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Town has a historic home to call its own

Deal closed on new town hall location
By: Joyia Emard, Loomis News Staff Writer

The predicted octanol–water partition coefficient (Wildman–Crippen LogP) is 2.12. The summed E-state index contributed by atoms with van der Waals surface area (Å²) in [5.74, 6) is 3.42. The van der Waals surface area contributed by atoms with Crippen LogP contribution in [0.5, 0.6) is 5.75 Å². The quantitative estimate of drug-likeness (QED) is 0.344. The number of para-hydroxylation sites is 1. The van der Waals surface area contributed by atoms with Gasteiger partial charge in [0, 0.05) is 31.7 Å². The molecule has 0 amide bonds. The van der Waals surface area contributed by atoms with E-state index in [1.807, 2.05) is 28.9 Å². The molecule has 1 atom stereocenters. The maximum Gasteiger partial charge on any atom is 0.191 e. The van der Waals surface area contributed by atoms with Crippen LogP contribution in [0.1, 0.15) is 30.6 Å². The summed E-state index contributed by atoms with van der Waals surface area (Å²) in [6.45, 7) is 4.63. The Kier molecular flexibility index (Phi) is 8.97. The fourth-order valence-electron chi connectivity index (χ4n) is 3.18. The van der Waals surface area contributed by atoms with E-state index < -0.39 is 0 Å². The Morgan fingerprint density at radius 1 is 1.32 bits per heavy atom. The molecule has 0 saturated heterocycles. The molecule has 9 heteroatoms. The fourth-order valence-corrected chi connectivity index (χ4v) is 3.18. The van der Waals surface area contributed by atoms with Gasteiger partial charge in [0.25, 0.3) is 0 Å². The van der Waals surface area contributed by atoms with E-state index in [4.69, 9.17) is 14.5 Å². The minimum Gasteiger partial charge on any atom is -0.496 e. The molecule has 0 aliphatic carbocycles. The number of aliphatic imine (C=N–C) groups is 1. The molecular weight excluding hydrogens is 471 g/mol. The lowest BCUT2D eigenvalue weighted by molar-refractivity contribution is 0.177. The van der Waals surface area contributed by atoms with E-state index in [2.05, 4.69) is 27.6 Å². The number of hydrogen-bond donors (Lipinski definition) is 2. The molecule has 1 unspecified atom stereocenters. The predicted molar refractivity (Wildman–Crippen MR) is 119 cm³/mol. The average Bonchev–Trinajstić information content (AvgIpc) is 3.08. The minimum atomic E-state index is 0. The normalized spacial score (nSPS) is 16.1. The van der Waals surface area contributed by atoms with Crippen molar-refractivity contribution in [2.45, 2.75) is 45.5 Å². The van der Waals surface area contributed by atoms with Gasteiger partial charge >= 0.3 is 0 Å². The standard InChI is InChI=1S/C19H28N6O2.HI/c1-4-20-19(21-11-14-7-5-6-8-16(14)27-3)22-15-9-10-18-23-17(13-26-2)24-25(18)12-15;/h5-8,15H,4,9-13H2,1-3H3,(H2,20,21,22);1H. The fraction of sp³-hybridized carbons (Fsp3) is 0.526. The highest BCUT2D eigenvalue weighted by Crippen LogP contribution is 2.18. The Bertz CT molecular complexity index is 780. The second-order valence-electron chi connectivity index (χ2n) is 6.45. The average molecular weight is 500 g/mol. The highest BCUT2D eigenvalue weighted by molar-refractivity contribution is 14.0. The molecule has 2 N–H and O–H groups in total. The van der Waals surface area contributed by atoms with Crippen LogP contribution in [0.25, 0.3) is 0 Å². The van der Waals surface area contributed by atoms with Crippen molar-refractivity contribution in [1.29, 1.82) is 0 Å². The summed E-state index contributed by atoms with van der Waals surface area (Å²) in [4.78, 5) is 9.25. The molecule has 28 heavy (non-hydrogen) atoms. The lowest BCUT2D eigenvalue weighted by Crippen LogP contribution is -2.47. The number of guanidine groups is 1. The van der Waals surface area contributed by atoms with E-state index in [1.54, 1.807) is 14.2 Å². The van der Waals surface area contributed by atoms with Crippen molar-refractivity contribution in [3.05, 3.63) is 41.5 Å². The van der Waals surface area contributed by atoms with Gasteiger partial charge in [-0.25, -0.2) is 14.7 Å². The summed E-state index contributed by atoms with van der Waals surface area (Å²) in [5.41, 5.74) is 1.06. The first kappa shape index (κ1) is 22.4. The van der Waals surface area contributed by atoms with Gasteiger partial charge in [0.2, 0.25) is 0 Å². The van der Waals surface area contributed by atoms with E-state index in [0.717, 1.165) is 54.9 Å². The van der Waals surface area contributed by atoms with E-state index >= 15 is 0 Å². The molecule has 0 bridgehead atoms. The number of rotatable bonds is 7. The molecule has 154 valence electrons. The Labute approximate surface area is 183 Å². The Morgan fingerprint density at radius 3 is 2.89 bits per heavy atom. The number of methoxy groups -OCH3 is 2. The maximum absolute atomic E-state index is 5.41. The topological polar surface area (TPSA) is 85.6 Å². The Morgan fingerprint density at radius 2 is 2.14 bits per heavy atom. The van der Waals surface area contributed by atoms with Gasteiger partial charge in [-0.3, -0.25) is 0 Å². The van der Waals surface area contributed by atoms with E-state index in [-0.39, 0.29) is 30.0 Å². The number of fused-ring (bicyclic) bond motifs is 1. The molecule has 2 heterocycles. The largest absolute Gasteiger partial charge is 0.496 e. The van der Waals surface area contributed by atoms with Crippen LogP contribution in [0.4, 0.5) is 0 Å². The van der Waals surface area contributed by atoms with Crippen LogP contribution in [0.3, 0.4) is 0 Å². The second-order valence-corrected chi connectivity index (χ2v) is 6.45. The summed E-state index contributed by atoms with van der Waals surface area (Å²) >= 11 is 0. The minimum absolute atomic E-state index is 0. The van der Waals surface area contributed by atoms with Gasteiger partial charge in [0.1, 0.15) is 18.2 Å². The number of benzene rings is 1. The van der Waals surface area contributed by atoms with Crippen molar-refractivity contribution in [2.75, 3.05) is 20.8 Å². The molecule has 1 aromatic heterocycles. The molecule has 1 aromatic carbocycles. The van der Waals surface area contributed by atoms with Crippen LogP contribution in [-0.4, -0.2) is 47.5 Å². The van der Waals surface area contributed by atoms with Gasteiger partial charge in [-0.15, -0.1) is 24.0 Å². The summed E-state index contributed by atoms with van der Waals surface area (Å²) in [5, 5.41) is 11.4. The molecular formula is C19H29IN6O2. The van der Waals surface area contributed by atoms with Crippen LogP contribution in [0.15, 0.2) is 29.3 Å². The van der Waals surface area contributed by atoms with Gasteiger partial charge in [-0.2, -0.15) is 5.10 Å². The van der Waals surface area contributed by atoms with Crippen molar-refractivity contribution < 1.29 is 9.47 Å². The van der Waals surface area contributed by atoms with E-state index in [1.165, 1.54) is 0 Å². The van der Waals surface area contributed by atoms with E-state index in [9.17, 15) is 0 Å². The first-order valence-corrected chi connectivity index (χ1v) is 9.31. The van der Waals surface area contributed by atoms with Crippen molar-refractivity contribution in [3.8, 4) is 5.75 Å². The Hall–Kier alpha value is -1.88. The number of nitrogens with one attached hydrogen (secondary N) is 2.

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The Town of Loomis has closed escrow and now owns a historic building, which will soon become the new town hall. The town is also poised to open an escrow account on property owned by Union Pacific Railroad. Town council, at its Sep. 9 meeting, discussed plans for the new town hall, formerly owned by the South Placer Municipal Utilities District, located at 3671 Taylor Road. Escrow closed on Sep. 3 and operations in the facility are expected to begin on Jan. 1, 2009. The town council also discussed possible uses for a length of Taylor Road property currently owned by the railroad. According to Perry Beck, town manager, the town is ready to open an escrow account on the land. The deal has been in the works for over two years and escrow is scheduled to open in late September. The railroad property encompasses 7.06 acres that will be purchased, plus an additional 3.48 acres that will be donated. The long strip of property stretches from King Road down to Webb Street and includes the land under the railroad depot and Blue Goose Fruit Shed. Councilman Miguel Ucovich has proposed that a park be built on part of the railroad property at the end of Walnut Street and that it include a water feature and playground. Currently, the town has $220,000 in state grant Proposition 40 funds available for park building. Ucovich estimated that it would take at least two years to get a park in, “If we really started right now,” he said. While Ucovich has visions of park land, Beck is anxious to get his staff moved into the new town hall building and begin saving the $4,500 per month the town pays to lease its current site off Horseshoe Bar Road. The town paid $500,000 cash for the 3,063 square-foot, two-story 1915 building. Prior to move in, the new town hall needs cleaning, painting and new flooring, but Beck said he wants to hold off on any additional remodeling to the building. According to a town staff report, the occupancy plan “utilizes existing equipment and furnishings to the maximum extent possible with minimal changes to the building.” The report further states that the building usage will be evaluated after one year to determine if any structural changes are needed. Mayor Russ Kelley said the town was able to pay cash for the building because funds have been set aside for capital improvements. “The purchase of a town hall makes a lot of sense financially and shows we value our downtown,” Kelley said. Kelly also said the railroad property purchase will make the downtown a “nicer place” and will provide “better opportunities for parking and business growth.” According to a staff report, the purchase price for the railroad land is $1,343,390. Those funds come from grants, the town, development fees and capital reserve. The town was awarded a Roberti-Z’berg grant of $500,000 that required the town to provide matching funds of $241,300. The Parks and Open Space Commission has been directed to recommend an architect for the park and the town council will then solicit proposals.